Rather than fitting your curtain pole first and then taking your final drop (length) measurement, measure the exact length of your new ready-made curtains (or even your own existing or new made to measure curtains if you already have them) and put your pole up at the correct height for the length of the curtains. Depending on the heading type on your curtains, there are two different methods of doing this, so here are two easy examples of how to do it using 90” drop ready-made curtains:
For curtains with gathered or tailored headings
For curtains which have a heading tape at the top which needs to be gathered prior to fitting, or for hand tailored headings such as pinch-pleat or goblet headings, you will need to use curtain pole rings on your curtain pole to attach the curtains to. The curtains attach to the pole rings with curtain hooks or stab hooks, which are hooked through the little hook eyes at the bottom of the curtain pole rings.
The top edge of the curtains will sit flush underneath the bottom edge of the curtain pole rings. Measure your curtain length from the very top edge of the curtain to the bottom of the hem. Unless you want your curtains to touch the floor or to knock up a little, the norm is to leave a 1cm (or ½”) gap between the bottom edge of the hem and the floor.
Add the ½” gap to the 90” curtain drop and this will be the distance that the bottom edge of the pole rings need to be above the floor – i.e. 90 ½”. Now, with one of the curtain pole rings threaded onto a section of your curtain pole, measure the distance from the top of the pole to the bottom edge of the curtain pole ring and add this to your new calculated measurement - e.g if the distance from the top of the pole to the bottom edge of the curtain pole ring is 2” then your new measurement will be 92 ½” (90” curtain drop + ½” clearance from floor + 2” top of pole to bottom of curtain ring = 92 ½”) Measuring 92 ½” up from the floor will now give you the correct height position for the top of your curtain pole.
Offer the pole into one of the pole brackets to establish where the brackets will sit in relation to the top of the pole (this will differ somewhat for wooden and metal curtain poles), then mark and drill the wall for all the necessary brackets and fit your pole. You will now be able to hang your 90” drop curtains without any need for alteration to their length.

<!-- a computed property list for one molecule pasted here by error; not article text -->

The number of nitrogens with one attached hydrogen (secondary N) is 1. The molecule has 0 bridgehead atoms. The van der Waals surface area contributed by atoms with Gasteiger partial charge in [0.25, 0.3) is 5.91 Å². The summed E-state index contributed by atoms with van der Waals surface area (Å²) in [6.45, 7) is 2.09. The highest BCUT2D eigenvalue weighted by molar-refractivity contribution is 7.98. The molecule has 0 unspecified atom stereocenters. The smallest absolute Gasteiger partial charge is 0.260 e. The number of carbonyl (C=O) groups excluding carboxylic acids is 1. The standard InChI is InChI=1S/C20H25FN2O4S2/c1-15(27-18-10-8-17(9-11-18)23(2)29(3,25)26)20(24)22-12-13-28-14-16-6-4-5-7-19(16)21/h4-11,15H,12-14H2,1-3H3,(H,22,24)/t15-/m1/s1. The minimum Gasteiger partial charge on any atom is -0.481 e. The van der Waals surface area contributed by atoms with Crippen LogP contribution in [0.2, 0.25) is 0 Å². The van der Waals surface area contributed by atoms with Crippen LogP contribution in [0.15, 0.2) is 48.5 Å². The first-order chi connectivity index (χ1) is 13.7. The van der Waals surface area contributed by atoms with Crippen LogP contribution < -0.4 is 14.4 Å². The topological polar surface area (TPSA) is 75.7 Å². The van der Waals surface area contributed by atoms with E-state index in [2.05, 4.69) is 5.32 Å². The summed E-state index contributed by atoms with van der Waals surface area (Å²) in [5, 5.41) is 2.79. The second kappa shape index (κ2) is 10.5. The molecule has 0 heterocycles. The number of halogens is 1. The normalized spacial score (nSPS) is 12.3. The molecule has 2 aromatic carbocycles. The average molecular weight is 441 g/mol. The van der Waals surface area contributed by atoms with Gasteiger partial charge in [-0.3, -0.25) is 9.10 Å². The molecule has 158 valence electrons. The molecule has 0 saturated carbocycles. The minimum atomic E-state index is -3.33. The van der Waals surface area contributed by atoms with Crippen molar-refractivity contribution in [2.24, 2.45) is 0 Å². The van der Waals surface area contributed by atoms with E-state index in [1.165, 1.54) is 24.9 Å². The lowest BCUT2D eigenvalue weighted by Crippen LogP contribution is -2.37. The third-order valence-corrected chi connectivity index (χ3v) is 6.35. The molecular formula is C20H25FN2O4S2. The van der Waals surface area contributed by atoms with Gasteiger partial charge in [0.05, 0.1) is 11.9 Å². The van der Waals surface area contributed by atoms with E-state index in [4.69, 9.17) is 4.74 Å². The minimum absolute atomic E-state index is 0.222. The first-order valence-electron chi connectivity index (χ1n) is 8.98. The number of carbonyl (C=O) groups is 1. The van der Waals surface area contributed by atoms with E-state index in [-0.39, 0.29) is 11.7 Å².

For curtains with eyelet heading
For curtains which have eyelet rings at the top you will not need curtain pole rings, as the metal eyelet rings slide directly onto the pole. Measure your curtain length from the very top edge of the curtain to the bottom of the hem. For our example this should measure 90” in total. However, you will notice that the eyelet rings stamped into the top of the curtain are not flush with the top edge of the curtain, but are set down a little; usually by approximately 1 – 1 ½”.
This 1 – 1 ½” stands up above the curtain pole because the inside edge of the eyelet rings rests on top of it. To establish the measurement to the top of the curtain pole, measure from the bottom of the curtain hem to the top inside edge of the eyelet rings. In our example that should be about 88 ½” (90” – 1 ½” = 88 ½”).
The soft, deep folds in eyelet curtains are designed to hang in tall slim columns and therefore the curtain hem should not be allowed to touch or knock up on the floor as this would distort the pleats, so it is essential to leave a clearance gap from the floor to the curtain hem. Also, eyelet headings don’t have any degree of adjustment in their length as gathered or tailored headings do, so an accurate measurement for the height of the pole is again essential. The norm is to leave a 1 – 1.5cm (or ½” – ¾”) gap between the bottom edge of the curtain hem and the floor. Add the ½” gap to the 88 ½” drop from the underside of the eyelets to the hem and this will be the distance that the top edge of the pole needs to be above the floor – i.e. 89”.
Measuring 89” up from the floor will now give you the correct height position for the top of your curtain pole. Offer the pole into one of the pole brackets to establish where the brackets will sit in relation to the top of the pole (on metal poles the top of the bracket is more often than not flush with the top of the bracket), then mark and drill the wall for all the necessary brackets and fit your pole. You will now be able to hang your 90” drop eyelet headed curtains without any need for alteration to their length.